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26

The difference is that a cross in a church is not worshipped. As the translators' notes in the New English Translation (NET) Bible indicates, regarding Exodus 20:4, the concern of the Law with respect to pesel—the Hebrew term referring to "an image that was carved out of wood or stone"—was about statues that "would be made for the purpose of worship, an idol ...


20

This question was answered directly by Gordon B. Hinckley, who was the most recent president of the church before the current one. In an article in 2005, he wrote: “I do not wish to give offense to any of my Christian colleagues who use the cross on the steeples of their cathedrals and at the altars of their chapels, who wear it on their vestments, ...


17

First, understanding that this is not a site to learn about Truth, but rather to learn about Christianity - what the various teachings are from an academic perspective, the question "Which is true" is off-topic. However, we could take a couple of approaches that would be within the bounds of the site: Answering what various denominations believe about ...


16

It would seem that the Cross could, in fact, be used as an idol. However, from my experience, that would seem to be the exception rather than the rule. The Cross is simply a reminder. I have never prayed to a Cross or have even cared whether one was displayed while I was worshiping. It is merely a symbol, much like the icthus on the back of my car. (...


16

There is a pretty clear distinction between Catholics and Protestants in that regard, though there may be Protestant denominations that do use the crucifix rather than the cross. It seems that the main issue that Protestants today have with the crucifix is that it is specifically an image of Jesus, the Son of God. Such an image is believed to be strictly ...


16

The "double" cross is known as a Patriarchal cross and is well described in the Wikipedia article. There's no point in reproducing more than a sample here: The Patriarchal cross is a variant of the Christian cross, the religious symbol of Christianity. Similar to the familiar Latin cross, the Patriarchal cross possesses a smaller crossbar placed above the ...


13

Contrary to conventional wisdom, the Mormon disdain for the symbol was more of a late development in Church history, emerging at the grassroots around the turn of the 20th century, and was institutionalized in the 1950s under the direction of President David O. McKay, on grounds that it was a Catholic symbol. Prior to this time, many Latter-day Saints (...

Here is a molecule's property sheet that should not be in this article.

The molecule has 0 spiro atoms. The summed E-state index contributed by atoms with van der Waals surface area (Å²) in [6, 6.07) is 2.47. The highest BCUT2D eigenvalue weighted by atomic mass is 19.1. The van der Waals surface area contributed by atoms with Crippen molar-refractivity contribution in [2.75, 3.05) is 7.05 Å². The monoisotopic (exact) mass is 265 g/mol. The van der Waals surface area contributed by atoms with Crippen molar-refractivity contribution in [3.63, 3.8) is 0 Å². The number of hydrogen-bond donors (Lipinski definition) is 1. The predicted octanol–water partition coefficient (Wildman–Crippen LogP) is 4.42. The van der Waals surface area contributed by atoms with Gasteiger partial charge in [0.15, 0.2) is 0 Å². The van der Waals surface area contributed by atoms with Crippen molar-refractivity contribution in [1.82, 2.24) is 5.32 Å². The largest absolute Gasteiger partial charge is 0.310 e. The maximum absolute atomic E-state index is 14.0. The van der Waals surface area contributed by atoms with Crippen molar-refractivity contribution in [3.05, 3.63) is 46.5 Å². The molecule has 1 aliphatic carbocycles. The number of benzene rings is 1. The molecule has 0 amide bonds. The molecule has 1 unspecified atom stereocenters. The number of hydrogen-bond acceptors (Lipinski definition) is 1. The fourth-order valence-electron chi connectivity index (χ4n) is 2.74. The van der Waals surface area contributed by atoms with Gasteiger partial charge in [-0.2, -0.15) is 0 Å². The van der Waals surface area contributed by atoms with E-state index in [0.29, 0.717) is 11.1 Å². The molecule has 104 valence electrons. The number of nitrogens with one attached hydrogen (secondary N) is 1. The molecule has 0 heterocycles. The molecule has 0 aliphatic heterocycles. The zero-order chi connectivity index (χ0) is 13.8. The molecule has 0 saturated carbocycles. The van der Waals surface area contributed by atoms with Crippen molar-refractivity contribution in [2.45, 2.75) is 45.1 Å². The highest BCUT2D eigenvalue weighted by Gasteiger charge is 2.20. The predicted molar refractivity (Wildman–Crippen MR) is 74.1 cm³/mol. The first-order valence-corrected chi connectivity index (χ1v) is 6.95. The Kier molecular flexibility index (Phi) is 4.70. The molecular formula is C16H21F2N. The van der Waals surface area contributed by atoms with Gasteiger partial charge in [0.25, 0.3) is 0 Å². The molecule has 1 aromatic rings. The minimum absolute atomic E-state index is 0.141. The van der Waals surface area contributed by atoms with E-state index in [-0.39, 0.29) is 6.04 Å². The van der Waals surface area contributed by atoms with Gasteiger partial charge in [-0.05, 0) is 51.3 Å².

11

According to Wikipedia, the Catholics use the Crucifix because: Roman Catholic (Eastern and Western Rite Catholics), Eastern Orthodox, Coptic and other Oriental Orthodox, Anglican and Lutheran Christians generally use the crucifix in public religious services. They believe the crucifix is in keeping with Scripture, which states that “we preach ...


11

From the True to the Faith entry for "Cross": The cross is used in many Christian churches as a symbol of the Savior’s death and Resurrection and as a sincere expression of faith. As members of The Church of Jesus Christ of Latter-day Saints, we also remember with reverence the suffering of the Savior. But because the Savior lives, we do not use the ...


11

No Christian that I know of prays to the cross, nor considers that the cross of itself has any power (rather, it is Christ's death on the cross that has power), nor even considers the cross sentient! So the cross is merely a symbol of our redemption, reminding us of the price Jesus paid to save us; nothing more.


10

The Catholic Encyclopedia says: The cross was originally traced by Christians with the thumb or finger on their own foreheads. This practice is attested by numberless allusions in Patristic literature. It's unclear when it began, but it's true there are "numberless allusions" indicating it was an early and widespread tradition. For example, ...


9

I don't think there's any harm in making the sign of the cross. I don't think we could equate it with the type of superstition that equates to idolatry or occultism. (I'm sorry if that sounds offensive to anyone who practices it. Please read on, and you'll see I don't mean to offend.) It's definitely meant as a Christian gesture for the Catholics and the ...


9

The first chapter of John Stott's The Cross of Christ provides a history of the development of the use of the symbol of the cross in Christianity. I'll briefly summarize it here. Pre-cross images The earliest images used by Christians did not include the cross. Persecution required that they be circumspect, which meant that an image clearly associated ...


9

Mary is the mother of the incarnation. If the incarnation matters, then Mary matters. Mary matters because God mattered to Mary. Mary said “be it unto me according to thy word”. John 1:1-14 In the beginning was the Word, and the Word was with God, and the Word was God. The same was in the beginning with God. All things were made by him; and without ...


9

How much did the Cross of Jesus weigh? 30At that time ‘they will say to the mountains, “Fall on us!” and to the hills, “Cover us!”’ 31For if men do these things while the tree is green, what will happen when it is dry?” 32Two others, who were criminals, were also led away to be executed with Jesus.… - Luke 23:30-32 The Cross on which Our Savior was ...